of the 20 per cent cap is being seen as a
positive move both by the shareholders and
the board. Substantiating his point, Espinet
said the close of trading on Tuesday, the
share price moved up by $0.21 and this is
a clear indication of the shareholder's
approval of the 20 per cent removal.
Asked whether members of the construc-
tion sector needed to be concerned by an
increase in price, Espinet said he expected
them to welcome the move to have more
shares traded on the TTSE.
"They could feel more comfortable that
cement they will now be getting is going to
be more reliable from a quality point of view.
We have people from a worldwide operator
of cement now putting its name in such a
way they will have to be ensuring the brand
stands up to their standards. They will not
be tainted by any bad branding," he said.
Espinet added that stakeholders have an
issue with inefficiencies in the operations of
"They don't have a quarrel with pricing
because prices rise on everything everyday.
What we really have a quarrel with is when
you put some kind of a protective arrange-
ment in place and create inefficiencies for
it."Expanding on the operational efficiencies,
he tells shareholders: "One expects greater
efficiency in the operation and move to a
more world competitive standard."
Looking to the future he said now that
one more hurdle has been achieved, it's time
to move forward to the second hurdle.
"The exercise of the rights issue so we can
get the funding in and then get on to re-
financing the debt of the company."
Asked how long the entire exercise to be
completed, Espinet said by June.
The vision has been clearly laid out. The board has found what we consider to be the
person to partner as a major stakeholder, the Cemex company. The company is going to be
bringing to TCL a lot of its expertise in cement making, its market knowledge meaning, for
export markets especially. It will be for TCL an opportunity to get Cemex's help in raising
finance because raising finance is a very critical part of us restructuring the company.
chairman, Trinidad Cement Ltd
Firm was close to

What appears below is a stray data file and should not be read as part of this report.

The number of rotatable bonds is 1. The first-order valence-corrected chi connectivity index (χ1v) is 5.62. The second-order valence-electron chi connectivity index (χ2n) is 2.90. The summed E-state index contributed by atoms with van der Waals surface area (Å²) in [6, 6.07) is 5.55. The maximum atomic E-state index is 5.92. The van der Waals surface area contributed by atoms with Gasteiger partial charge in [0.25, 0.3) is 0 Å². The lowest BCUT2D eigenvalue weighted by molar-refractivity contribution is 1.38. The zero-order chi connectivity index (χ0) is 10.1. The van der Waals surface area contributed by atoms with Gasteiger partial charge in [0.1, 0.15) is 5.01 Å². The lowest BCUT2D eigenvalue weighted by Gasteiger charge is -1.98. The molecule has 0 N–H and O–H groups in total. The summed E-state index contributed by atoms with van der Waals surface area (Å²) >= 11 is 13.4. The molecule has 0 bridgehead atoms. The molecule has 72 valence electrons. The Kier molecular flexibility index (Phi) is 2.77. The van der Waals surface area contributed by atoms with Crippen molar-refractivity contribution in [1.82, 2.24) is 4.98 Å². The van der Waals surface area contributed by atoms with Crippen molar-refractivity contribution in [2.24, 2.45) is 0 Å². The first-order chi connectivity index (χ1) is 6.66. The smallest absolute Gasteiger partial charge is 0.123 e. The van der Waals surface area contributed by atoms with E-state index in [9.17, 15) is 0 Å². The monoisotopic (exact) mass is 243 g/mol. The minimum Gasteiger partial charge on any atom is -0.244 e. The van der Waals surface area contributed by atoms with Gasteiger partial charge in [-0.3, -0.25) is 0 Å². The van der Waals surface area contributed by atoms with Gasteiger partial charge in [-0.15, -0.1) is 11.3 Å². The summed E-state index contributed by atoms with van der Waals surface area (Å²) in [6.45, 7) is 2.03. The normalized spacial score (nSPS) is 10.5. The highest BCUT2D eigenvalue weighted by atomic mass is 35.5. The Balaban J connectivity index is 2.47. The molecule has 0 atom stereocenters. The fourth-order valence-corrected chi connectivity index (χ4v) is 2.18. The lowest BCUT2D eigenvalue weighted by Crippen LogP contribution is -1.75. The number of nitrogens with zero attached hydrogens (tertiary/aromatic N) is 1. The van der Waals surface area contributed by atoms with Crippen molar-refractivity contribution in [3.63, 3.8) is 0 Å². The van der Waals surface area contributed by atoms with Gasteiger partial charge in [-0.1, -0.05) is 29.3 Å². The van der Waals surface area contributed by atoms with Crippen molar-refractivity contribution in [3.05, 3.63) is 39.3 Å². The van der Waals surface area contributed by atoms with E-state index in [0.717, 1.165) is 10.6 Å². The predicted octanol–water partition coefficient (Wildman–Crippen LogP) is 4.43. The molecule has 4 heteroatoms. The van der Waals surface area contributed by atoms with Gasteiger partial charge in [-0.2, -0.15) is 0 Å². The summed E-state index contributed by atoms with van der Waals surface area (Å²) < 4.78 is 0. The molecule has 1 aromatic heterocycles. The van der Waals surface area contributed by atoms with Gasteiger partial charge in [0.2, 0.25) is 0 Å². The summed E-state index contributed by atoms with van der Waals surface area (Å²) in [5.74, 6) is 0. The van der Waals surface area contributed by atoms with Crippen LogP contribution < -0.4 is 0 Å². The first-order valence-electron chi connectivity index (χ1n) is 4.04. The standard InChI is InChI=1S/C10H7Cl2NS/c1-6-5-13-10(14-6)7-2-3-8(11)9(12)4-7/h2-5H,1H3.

insolvency in Dec
In a presentation at Monday's special
meeting, managing director of Advi-
sory Services at PwC, Brian Hackett,
concluded that in the "absence of
materially increased lines of credit/funding,
a condition of Insolvency would have likely
emerged by December 2014."
PwC was hired as TCL's financial con-
sultants shortly after the new board was
elected by the shareholders at a special (com-
pulsory) meeting last August,
He based this on the fact that TCL had
$171.2 million in available cash as at Sep-
tember 30, 2014 and would have generated
an estimated $66.8 million in net cash from
its operations between October and Decem-
ber. This would have left the company with
$238 million to meet its commitments.
TCL would have faced debt and debt-like
obligations of $472 million, comprising debt
service, liabilities to employees and other
current debt-like commitment.
This would have left the company with
a funding gap of between $234 million and
$266.4 million, leading the PwC expert to
conclude: "In our view the group could not
meet its debt, and other material commit-
ments as they were scheduled or likely to
Hackett's presentation also noted that the
TCL group, as at September 2014, had
achieved 72 per cent of its revenue target,
60 per cent of budgeted EBITDA, but only
35 per cent of full-year budgeted net prof-
chairman of TCL
TCL directors at Monday's
special meeting of the
called to vote on the
removal of the
20 per cent cap.
Sitting in the front row are:
Alejandro Ramirez, left,
CEO of TCL;
Alison Lewis, Francisco
Aguilera and Jean Michel
Allard. In the back row:
Wayne Yip Choy, left.
PwC's Brian Hackett
sits at far right.
PHOTOS: JEFF MAYERS